A consumer survey from retailer ratings organisation Canstar Blue indicates that 25 percent of Australians engage in showrooming at consumer electronics stores – getting advice from floor staff with no intent to buy and then shopping around online for the cheapest price.
Gen Y are the worst offenders – they are three times more likely than Baby Boomers to use stores as a source of free advice. Only one in three showroomers said they felt guilty doing so. (With the likes of Choice and the mainstream media making Australian retailers out to be evil, unprincipled price gougers, this is disappointing, but not surprising.)
The Canstar survey then entered into the realm of bizarre and useless facts: When asked if they spent more time reading catalogues from electronics retailers or books, 30 per cent of respondents said they spent more time reading catalogues. (About as relevant as asking respondents whether they spent more time clipping their toenails than reading catalogues!)
Online on the up
While those showroomers might be wasting retailers’ time and money, they can perhaps take some solace in another piece of research which indicates most online sales are at least local.
Three in four Australians are making online purchases, according to the Sensis e-Business Report, but only 25 percent are buying from overseas, down from 32 percent last year.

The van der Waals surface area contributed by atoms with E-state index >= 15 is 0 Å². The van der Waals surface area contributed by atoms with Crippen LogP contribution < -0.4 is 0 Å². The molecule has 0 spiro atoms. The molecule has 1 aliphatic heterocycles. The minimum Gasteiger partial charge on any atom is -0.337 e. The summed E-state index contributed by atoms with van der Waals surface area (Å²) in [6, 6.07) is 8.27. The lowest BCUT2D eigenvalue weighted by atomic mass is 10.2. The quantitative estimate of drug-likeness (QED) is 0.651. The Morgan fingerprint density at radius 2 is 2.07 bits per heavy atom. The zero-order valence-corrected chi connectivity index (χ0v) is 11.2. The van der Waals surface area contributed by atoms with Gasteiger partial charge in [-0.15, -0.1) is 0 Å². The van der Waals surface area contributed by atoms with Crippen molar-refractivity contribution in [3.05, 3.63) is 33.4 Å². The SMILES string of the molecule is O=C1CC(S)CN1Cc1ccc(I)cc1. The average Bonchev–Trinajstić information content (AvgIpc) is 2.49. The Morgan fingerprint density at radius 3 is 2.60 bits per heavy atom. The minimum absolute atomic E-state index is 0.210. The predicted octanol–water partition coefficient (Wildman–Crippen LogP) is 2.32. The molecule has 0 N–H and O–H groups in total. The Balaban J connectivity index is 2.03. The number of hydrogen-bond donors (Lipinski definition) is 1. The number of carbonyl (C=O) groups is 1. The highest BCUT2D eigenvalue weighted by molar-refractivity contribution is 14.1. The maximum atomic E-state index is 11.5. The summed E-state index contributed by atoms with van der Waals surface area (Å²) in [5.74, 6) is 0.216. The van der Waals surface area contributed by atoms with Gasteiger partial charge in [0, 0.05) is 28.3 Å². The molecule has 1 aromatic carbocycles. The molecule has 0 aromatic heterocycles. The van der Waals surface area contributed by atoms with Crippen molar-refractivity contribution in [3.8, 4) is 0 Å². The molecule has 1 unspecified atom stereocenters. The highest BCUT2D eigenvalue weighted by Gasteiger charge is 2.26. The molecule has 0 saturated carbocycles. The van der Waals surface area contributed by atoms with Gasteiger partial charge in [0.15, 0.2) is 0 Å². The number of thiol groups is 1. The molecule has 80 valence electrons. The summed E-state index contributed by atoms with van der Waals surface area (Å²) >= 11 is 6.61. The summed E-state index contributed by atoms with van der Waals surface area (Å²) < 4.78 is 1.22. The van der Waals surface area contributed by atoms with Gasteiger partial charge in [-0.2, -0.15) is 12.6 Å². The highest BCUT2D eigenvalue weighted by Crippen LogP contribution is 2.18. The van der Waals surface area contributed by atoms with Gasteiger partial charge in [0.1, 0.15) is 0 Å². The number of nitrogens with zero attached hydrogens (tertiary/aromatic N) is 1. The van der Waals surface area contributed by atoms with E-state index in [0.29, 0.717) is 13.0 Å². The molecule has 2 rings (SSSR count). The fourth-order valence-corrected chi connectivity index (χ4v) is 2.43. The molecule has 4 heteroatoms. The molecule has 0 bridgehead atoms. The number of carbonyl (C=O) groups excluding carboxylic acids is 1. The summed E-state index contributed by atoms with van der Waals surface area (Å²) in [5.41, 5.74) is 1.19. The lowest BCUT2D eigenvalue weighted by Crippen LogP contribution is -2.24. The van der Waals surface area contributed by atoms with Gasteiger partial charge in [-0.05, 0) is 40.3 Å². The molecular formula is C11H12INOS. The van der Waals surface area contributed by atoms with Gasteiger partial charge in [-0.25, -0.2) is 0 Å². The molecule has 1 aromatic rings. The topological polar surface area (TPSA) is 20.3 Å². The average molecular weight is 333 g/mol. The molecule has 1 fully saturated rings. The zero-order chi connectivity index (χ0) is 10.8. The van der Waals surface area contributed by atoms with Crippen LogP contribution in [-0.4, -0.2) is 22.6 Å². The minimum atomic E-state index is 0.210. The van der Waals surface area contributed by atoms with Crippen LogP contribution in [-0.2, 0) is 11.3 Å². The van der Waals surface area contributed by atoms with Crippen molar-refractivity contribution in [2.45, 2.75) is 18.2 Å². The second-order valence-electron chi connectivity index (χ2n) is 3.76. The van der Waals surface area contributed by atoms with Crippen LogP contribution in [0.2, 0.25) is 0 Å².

As online retail grows, the research shows more than 80 percent of SMEs (not necessarily retailers) who trade online are selling their products to customers in the same city or town.
The Sensis e-Business Report also showed 69 percent of SMEs with websites said it improved the effectiveness of their business, mainly by increasing their exposure.
Only 26 percent of SMEs said their websites worked with smartphones – up from 17 percent last year. But with 78 percent of Australians now at least occasionally accessing the internet on their mobile phones, there is an opportunity for improvement in mobile-friendly websites.
Just 2 percent of respondents said they were connected to the National Broadband Network.
Meanwhile, the most recent NAB Online Sales Index confirms a growth in local online sales as a proportion of total retail sales.
However this growth is at a more subdued pace than in previous years. In 2011, 2012 and 2013 the average annual growth rate for online sales were 31.7 per cent, 22.2 per cent and 16.2 per cent respectively. In the 12 months to July 2014, this had dropped to just 8.6 percent. Australians spent an estimated $15.59 billion on online retail — around 6.6 per cent of the traditional bricks and mortar retail sector.